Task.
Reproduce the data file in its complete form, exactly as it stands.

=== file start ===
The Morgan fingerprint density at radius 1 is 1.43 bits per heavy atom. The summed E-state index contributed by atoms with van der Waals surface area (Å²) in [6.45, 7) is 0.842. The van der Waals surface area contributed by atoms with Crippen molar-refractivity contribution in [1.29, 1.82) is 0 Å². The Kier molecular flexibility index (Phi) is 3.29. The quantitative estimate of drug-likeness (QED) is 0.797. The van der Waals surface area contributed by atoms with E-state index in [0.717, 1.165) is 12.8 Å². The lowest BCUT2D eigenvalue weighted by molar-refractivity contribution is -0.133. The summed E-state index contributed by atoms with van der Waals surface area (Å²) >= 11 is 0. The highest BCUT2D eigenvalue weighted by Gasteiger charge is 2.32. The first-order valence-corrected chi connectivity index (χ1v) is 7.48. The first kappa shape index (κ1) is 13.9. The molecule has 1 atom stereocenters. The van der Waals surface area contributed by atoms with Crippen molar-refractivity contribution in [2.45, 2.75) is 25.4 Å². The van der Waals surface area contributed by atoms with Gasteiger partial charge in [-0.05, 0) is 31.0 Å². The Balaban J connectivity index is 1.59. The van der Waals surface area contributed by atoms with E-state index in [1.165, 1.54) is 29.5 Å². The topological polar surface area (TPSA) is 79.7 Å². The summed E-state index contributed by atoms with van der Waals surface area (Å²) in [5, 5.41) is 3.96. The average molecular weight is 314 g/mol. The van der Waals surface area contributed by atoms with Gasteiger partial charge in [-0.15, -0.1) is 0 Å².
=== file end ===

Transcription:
The Morgan fingerprint density at radius 1 is 1.43 bits per heavy atom. The summed E-state index contributed by atoms with van der Waals surface area (Å²) in [6.45, 7) is 0.842. The van der Waals surface area contributed by atoms with Crippen molar-refractivity contribution in [1.29, 1.82) is 0 Å². The Kier molecular flexibility index (Phi) is 3.29. The quantitative estimate of drug-likeness (QED) is 0.797. The van der Waals surface area contributed by atoms with E-state index in [0.717, 1.165) is 12.8 Å². The lowest BCUT2D eigenvalue weighted by molar-refractivity contribution is -0.133. The summed E-state index contributed by atoms with van der Waals surface area (Å²) >= 11 is 0. The highest BCUT2D eigenvalue weighted by Gasteiger charge is 2.32. The first-order valence-corrected chi connectivity index (χ1v) is 7.48. The first kappa shape index (κ1) is 13.9. The molecule has 1 atom stereocenters. The van der Waals surface area contributed by atoms with Crippen molar-refractivity contribution in [2.45, 2.75) is 25.4 Å². The van der Waals surface area contributed by atoms with Gasteiger partial charge in [-0.05, 0) is 31.0 Å². The Balaban J connectivity index is 1.59. The van der Waals surface area contributed by atoms with E-state index in [1.165, 1.54) is 29.5 Å². The topological polar surface area (TPSA) is 79.7 Å². The summed E-state index contributed by atoms with van der Waals surface area (Å²) in [5, 5.41) is 3.96. The average molecular weight is 314 g/mol. The van der Waals surface area contributed by atoms with Gasteiger partial charge in [-0.15, -0.1) is 0 Å².